Shares of GameStop Corp. (NYSE:GME) have nearly doubled in 2013, and are up more than 170% since last August. The company has shaken off threats to its business model, and bulls are looking forward to the upcoming console refresh.
Still, while there are reasons to like GameStop Corp. (NYSE:GME) right now, longer-term the company remains immensely challenged.
GameStop has bounced back from a rumor-fueled selloff
Before they were unveiled, there was widespread speculation that Sony Corporation (ADR) (NYSE:SNE)’s next PlayStation and Microsoft Corporation (NASDAQ:MSFT)’s next Xbox would prevent the playing of used games.
This is obviously problematic for GameStop Corp. (NYSE:GME), which continues to rely on used games. In fiscal year 2012, about a third of GameStop’s sales, and almost half of its gross profit, came from the sale of used games.
Microsoft Corporation (NASDAQ:MSFT) initially did have a plan to make used game sales difficult, but later abandoned it after widespread backlash.
Games are going digital
But the larger problem is inescapable: games are going digital. And in a digital market, there’s little room for a brick and mortar retailer, and even less room for a brick and mortar retailer dependent on selling used games -- digital games cannot be resold.
Sony and Microsoft may stick with the tried and true model (for now), but new consoles -- fully digital, alternative consoles -- are coming.
Both Amazon and Google reportedly have Android-based consoles in the works. Given the nature of the Android operating system, it is highly unlikely that these consoles would play anything other than digital games.
Apple, too, could be planning a console, according to Valve’s CEO Gabe Newell. Valve has its own digital-based console in the works -- the Steam Box. The service it’s based on, Steam, popularized the concept of digital games in the PC world.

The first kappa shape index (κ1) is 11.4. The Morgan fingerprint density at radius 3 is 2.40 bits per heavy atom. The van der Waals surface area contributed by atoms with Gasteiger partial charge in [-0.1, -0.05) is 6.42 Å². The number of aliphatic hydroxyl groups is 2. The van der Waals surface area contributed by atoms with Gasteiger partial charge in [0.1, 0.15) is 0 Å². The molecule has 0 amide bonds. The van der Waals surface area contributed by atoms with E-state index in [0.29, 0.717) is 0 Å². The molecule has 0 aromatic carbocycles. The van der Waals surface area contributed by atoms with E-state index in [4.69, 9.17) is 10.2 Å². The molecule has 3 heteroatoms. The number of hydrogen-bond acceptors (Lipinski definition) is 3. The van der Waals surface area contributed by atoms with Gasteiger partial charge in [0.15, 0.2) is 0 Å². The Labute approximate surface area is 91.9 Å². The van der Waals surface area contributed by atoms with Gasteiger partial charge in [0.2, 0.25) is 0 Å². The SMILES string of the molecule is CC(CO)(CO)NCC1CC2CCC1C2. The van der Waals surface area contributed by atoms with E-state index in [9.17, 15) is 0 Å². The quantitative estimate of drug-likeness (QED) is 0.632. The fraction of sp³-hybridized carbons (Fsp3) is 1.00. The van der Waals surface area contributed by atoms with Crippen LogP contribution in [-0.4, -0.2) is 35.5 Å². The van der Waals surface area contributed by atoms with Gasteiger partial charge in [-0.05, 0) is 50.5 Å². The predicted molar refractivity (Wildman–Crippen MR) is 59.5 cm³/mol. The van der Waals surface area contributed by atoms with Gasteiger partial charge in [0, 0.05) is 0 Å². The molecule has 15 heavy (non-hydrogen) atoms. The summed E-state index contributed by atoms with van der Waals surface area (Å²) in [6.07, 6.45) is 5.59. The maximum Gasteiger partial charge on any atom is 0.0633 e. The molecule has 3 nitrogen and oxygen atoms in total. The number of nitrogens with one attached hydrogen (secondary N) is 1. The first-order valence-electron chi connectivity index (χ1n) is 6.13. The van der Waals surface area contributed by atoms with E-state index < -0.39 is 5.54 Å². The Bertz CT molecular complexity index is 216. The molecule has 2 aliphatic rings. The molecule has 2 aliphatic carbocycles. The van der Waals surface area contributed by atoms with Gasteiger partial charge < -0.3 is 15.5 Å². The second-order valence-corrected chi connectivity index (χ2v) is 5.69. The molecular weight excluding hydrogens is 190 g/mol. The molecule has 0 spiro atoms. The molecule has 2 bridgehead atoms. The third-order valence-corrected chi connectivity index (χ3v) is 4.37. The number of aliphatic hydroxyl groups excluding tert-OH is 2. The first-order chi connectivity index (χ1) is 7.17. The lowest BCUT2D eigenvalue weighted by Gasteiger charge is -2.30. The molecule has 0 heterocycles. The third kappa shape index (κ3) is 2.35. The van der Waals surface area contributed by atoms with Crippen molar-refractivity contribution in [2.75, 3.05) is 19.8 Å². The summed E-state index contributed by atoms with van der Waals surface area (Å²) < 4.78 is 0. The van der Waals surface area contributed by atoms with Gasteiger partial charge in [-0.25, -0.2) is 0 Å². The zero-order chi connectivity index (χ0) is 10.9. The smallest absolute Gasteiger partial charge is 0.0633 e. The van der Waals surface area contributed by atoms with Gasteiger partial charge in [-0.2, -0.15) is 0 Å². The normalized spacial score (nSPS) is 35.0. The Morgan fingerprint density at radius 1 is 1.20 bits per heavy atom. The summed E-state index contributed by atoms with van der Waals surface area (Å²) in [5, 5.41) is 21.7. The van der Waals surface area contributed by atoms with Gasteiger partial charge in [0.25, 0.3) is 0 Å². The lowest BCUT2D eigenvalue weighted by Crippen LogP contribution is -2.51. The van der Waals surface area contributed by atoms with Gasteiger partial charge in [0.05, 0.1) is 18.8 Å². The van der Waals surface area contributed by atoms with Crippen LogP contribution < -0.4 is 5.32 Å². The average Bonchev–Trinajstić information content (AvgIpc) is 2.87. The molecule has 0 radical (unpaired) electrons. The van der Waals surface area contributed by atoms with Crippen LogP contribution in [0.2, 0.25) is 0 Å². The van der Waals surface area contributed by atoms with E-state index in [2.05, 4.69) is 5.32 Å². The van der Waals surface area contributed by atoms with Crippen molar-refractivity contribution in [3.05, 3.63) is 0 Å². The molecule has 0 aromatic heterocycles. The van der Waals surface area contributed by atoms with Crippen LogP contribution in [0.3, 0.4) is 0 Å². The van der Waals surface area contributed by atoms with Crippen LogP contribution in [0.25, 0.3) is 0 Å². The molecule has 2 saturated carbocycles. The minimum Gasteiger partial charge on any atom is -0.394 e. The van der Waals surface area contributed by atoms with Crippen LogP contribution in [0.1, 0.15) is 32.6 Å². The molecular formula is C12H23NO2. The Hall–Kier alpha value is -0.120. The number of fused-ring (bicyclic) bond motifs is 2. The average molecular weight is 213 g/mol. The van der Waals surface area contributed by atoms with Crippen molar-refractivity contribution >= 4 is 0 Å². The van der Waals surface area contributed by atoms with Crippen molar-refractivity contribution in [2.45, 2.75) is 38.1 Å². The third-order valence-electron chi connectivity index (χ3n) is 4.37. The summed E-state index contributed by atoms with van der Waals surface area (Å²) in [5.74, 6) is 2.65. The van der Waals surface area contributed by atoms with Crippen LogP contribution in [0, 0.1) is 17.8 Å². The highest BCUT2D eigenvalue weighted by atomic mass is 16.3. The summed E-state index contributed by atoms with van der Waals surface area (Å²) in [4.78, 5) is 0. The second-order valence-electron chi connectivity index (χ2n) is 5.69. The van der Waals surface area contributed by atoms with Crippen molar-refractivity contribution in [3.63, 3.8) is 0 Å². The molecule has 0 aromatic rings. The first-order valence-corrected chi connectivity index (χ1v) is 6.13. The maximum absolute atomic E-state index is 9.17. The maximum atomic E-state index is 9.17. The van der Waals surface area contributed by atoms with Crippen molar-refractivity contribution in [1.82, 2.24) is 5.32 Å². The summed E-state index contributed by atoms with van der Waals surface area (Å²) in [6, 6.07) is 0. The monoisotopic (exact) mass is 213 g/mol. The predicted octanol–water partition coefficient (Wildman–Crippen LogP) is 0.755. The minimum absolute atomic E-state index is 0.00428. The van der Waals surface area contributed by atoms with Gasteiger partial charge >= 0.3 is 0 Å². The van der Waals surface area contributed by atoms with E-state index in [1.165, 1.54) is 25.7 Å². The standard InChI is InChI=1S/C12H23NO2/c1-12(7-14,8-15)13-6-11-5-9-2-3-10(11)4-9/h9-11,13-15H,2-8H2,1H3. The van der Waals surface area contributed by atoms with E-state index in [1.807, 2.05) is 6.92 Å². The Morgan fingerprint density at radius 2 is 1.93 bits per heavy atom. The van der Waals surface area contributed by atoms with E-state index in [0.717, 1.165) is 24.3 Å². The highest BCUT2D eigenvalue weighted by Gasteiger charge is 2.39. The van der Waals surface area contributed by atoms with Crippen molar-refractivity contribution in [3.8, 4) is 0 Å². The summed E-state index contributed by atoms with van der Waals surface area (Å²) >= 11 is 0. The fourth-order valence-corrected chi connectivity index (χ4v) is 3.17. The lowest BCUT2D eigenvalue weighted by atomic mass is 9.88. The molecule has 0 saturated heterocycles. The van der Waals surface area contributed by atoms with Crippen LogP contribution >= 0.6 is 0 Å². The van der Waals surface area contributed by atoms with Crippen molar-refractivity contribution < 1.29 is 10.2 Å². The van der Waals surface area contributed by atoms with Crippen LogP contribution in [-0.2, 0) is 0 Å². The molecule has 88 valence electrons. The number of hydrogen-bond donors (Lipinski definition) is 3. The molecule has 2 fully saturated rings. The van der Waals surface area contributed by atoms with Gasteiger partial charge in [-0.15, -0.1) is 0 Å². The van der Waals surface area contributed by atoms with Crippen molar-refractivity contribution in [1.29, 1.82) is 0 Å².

Of course, it isn't just used game sales that would be hurt by games going digital -- about a fifth of GameStop Corp. (NYSE:GME)’s profit comes from the sale of new games. But these new games, stored in boxes and sitting on GameStop’s shelves, would disappear in a world where digital games were dominant.
Microsoft and Sony won't keep discs around forever
Many investors may be inclined to dismiss those consoles -- without seeing them in action, it’s far too soon to declare the established players dead.
Even if one discounts the threat posed by these future consoles, Microsoft and Sony are eventually going to take their business models digital -- it’s only a matter of time.
Sony acquired streaming game service Gaikai last year, spending almost half a billion dollars on the company. Sony will use Gaikai’s service on the Playstation 4, offering older games for digital streaming.
But that’s just the beginning. Sony’s management has said the company dreams of offering a “Netflix of games” -- a fully streaming digital service, where games are delivered based on a monthly subscription, and the concept of “owning a game” becomes as antiquated as the disc the game is on.
Certainly, this would be immensely beneficial to Sony. Games streamed from a distant server don’t require a powerful console, and powerful consoles are expensive (and thus cost-prohibitive to some consumers). If Sony could incorporate a streaming game service into its Bravia TVs, Xperia tablets and smartphones, it would expand the market for its games.
Then there’s Microsoft. Clearly, the Windows-maker wants to push the Xbox towards digital games. The widespread backlash was enough to delay the transition, but that doesn't mean Microsoft won't try again later.
Consider the company’s new plan for its old console, the Xbox 360. Microsoft has started to give away digital copies of older games for free with a subscription to its service, Xbox Live.
Microsoft was initially planning to require Xbox One owners to keep their consoles connected to the Internet. In theory, this would entice more developers to tap Microsoft’s cloud service for their games.